• Leon Magnus sees a suspicious secret meeting taking place, and overhears his father and associates plotting to steal the Eye of Atamoni.
      You'd Expect: Leon to leave immediately and tell the appropriate authorities.
      Instead: He confronts them, and when his father tries to recruit him tells him he won't participate, but he won't turn them in either. Hugo then gleefully reveals he doesn't have a choice but to participate because Leon's maid, Marian, has been kidnapped by him.
      You'd Then Expect: Leon to go to the proper authorities, or at the very least the Swordian Masters he's made friends with for help.
      Instead: He does what Hugo wants several times, even after it's clear he doesn't intend on letting Marian go. This leads to Leon losing his prestige and status as a knight, his friends, and his life.
  • Tales of Symphonia:
  • Tales of Symphonia: Dawn of the New World:
    • Everyone is investigating the cause of recent fires in Izoold. It's been proven that the fires have been caused by a light-frog. A bit of investigating shows that a common factor linking every fire was that seafood gels were involved. However, light-frogs don't normally feed on seafood gels.
      You'd Expect: Everyone figures that if seafood gels are common in each fire, they must be involved somehow, right?
      Instead: Everyone adamantly refuses to acknowledge that this is even possible, despite the fact that the very presence of a light-frog in Izoold is unnatural. Absolutely every time you bring it up, they consistenly tell you how impossible this is, and even when you finally kill the damn thing by baiting it with seafood gels, everyone is absolutely shocked that the only common factor in the fires could've been the cause.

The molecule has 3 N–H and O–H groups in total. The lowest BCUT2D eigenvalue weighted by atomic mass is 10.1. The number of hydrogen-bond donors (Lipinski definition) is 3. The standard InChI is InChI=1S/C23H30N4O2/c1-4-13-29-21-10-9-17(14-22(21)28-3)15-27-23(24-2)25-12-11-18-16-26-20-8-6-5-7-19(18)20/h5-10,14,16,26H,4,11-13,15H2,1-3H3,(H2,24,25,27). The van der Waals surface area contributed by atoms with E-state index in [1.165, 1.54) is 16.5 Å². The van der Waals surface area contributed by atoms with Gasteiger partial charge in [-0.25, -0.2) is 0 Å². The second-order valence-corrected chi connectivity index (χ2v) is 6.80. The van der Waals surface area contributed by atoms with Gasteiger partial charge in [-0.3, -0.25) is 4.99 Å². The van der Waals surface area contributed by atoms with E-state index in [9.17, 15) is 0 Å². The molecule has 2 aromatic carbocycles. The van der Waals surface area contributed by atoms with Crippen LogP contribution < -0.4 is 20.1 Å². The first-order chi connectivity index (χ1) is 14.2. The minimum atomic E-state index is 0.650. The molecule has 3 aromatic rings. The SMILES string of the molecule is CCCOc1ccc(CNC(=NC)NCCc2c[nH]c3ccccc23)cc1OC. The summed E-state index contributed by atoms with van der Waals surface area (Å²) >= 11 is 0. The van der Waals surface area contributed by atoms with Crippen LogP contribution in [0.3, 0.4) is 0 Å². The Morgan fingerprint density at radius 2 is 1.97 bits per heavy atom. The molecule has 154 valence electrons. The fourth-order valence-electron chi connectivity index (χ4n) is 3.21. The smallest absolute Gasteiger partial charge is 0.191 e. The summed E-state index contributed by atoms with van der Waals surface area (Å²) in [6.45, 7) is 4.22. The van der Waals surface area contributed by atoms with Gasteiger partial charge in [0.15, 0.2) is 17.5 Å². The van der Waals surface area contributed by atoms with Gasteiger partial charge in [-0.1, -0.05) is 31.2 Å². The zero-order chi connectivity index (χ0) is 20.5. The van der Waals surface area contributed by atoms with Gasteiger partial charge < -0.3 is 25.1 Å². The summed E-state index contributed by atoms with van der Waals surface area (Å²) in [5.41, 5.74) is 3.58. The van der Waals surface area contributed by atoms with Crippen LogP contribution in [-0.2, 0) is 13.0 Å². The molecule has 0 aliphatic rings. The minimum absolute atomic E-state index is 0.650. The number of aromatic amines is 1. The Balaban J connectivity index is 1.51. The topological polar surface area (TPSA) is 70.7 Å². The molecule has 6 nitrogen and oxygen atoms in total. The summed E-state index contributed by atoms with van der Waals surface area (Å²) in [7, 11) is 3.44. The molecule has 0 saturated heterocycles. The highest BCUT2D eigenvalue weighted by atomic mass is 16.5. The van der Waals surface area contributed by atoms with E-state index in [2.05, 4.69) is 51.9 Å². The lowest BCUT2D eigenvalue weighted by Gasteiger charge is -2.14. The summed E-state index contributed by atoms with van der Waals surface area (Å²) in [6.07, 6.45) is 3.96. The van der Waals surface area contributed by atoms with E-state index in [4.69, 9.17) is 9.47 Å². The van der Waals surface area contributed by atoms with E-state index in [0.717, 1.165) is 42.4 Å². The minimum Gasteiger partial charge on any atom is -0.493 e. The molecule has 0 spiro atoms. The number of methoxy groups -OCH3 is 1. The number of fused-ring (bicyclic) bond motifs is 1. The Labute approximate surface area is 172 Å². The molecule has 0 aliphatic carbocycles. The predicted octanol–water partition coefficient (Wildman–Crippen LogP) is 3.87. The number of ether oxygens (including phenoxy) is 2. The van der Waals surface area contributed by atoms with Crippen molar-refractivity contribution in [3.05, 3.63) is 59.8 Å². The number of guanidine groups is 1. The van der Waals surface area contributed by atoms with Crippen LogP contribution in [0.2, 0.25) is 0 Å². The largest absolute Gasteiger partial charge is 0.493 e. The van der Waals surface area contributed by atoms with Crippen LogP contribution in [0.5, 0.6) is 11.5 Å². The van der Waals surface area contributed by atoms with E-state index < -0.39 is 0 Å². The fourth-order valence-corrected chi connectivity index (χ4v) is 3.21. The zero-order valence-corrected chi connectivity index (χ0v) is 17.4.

Additionally: Nazdrovie!
    • In the same game, Ratatosk Emil had used his Ein Soph Aur on Richter, which Ricter reversed with Eternal Recurrance right back at his face. A few cutscenes later, Ratatosk Emil runs into Richter again.
      You'd expect: Emil to remember what happened the last time he tried to use Ein Soph Aur and not use it this time.
      Instead: He uses it again, the predictable happens and it gets reversed right back at him. To top it all off, Ratatosk Emil still has that same shocked look on his face that he did when it was reversed the first time.
      In Addition: You can also do this yourself by having Ratatosk Emil use Ein Soph Aur against Richter in a battle. Sure enough, Eternal Recurrence occurs.
  • Tales of Vesperia:
    • Towards the halfway point, Judith discovers that the party's ship's Blastia core is actually a Hermes Blastia and, naturally, destroys it. The rest of the party, who are unaware of the history of Hermes Blastia, demand an explanation.
      You'd Expect: That Judith, who clearly considered the party her friends, would explain how the Hermes Blastia are extremely harmful to the world, and must be destroyed.
      Instead: She refuses to explain anything and outright abandons the party, effectively betraying them. Not only does this cause considerable tension and angst within the party, it also directly leads to the party coming into conflict with the Hunting Blades guild.
      Bonus Idiocy: Judith could've at least waited until the boat docked and they all got off the ship first, or is the word "patience" not in her vocabulary?
    • During the party's trip through the desert, the characters suffer from heat and dehydration.
      You'd Expect: Rita, a mage who can create large quantities of water with magic and regularly does so while fighting enemies, to use this spell to provide refreshments for the party.
      Instead: The party is stuck popping cacti for water until they eventually collapse from heat stroke after the Boss Battle.
  • Tales of Rebirth:
    • During Hilda's character segment, they encounter Naira, who happens to be Hilda's birth mother. However, Naira is aware of a dangerous prophecy and fears it may harm her daughter.
      You'd Expect: Naira to calmly tell her daughter about the prophecy and how she fears it will kill her, and try to encourage her to leave town for her safety.